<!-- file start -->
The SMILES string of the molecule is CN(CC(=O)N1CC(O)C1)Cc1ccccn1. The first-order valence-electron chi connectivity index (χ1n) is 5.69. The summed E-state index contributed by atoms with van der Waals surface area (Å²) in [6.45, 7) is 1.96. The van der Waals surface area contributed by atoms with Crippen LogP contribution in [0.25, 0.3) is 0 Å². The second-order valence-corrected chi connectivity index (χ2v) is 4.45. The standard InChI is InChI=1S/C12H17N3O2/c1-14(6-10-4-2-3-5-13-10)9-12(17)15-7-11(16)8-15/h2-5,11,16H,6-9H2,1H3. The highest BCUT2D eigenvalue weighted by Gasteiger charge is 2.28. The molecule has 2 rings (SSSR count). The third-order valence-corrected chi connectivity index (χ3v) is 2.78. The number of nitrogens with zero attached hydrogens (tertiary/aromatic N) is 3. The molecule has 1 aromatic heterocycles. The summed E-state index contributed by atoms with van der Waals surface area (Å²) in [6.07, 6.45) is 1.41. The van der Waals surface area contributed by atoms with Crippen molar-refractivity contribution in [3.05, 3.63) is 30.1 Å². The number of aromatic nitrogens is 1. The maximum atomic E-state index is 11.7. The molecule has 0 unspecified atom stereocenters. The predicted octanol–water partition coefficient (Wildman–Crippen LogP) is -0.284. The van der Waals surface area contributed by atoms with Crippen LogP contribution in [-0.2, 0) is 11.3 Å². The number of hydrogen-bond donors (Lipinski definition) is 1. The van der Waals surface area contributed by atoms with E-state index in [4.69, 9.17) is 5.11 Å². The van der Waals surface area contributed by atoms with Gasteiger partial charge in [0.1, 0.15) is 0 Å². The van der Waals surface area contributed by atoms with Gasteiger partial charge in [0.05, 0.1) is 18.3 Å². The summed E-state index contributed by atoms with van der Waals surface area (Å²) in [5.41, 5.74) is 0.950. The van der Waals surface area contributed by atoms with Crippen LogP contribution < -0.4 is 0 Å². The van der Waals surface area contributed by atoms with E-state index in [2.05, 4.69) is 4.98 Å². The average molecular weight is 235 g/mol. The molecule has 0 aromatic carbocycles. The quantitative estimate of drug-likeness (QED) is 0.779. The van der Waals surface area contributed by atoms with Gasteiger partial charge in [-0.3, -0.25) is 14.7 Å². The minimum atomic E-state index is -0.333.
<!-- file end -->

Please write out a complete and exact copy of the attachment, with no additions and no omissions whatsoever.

The SMILES string of the molecule is CN(CC(=O)N1CC(O)C1)Cc1ccccn1. The first-order valence-electron chi connectivity index (χ1n) is 5.69. The summed E-state index contributed by atoms with van der Waals surface area (Å²) in [6.45, 7) is 1.96. The van der Waals surface area contributed by atoms with Crippen LogP contribution in [0.25, 0.3) is 0 Å². The second-order valence-corrected chi connectivity index (χ2v) is 4.45. The standard InChI is InChI=1S/C12H17N3O2/c1-14(6-10-4-2-3-5-13-10)9-12(17)15-7-11(16)8-15/h2-5,11,16H,6-9H2,1H3. The highest BCUT2D eigenvalue weighted by Gasteiger charge is 2.28. The molecule has 2 rings (SSSR count). The third-order valence-corrected chi connectivity index (χ3v) is 2.78. The number of nitrogens with zero attached hydrogens (tertiary/aromatic N) is 3. The molecule has 1 aromatic heterocycles. The summed E-state index contributed by atoms with van der Waals surface area (Å²) in [6.07, 6.45) is 1.41. The van der Waals surface area contributed by atoms with Crippen molar-refractivity contribution in [3.05, 3.63) is 30.1 Å². The number of aromatic nitrogens is 1. The maximum atomic E-state index is 11.7. The molecule has 0 unspecified atom stereocenters. The predicted octanol–water partition coefficient (Wildman–Crippen LogP) is -0.284. The van der Waals surface area contributed by atoms with Crippen LogP contribution in [-0.2, 0) is 11.3 Å². The number of hydrogen-bond donors (Lipinski definition) is 1. The van der Waals surface area contributed by atoms with E-state index in [4.69, 9.17) is 5.11 Å². The van der Waals surface area contributed by atoms with Gasteiger partial charge in [0.1, 0.15) is 0 Å². The van der Waals surface area contributed by atoms with Gasteiger partial charge in [0.05, 0.1) is 18.3 Å². The summed E-state index contributed by atoms with van der Waals surface area (Å²) in [5.41, 5.74) is 0.950. The van der Waals surface area contributed by atoms with Crippen LogP contribution < -0.4 is 0 Å². The van der Waals surface area contributed by atoms with E-state index in [2.05, 4.69) is 4.98 Å². The average molecular weight is 235 g/mol. The molecule has 0 aromatic carbocycles. The quantitative estimate of drug-likeness (QED) is 0.779. The van der Waals surface area contributed by atoms with Gasteiger partial charge in [-0.3, -0.25) is 14.7 Å². The minimum atomic E-state index is -0.333.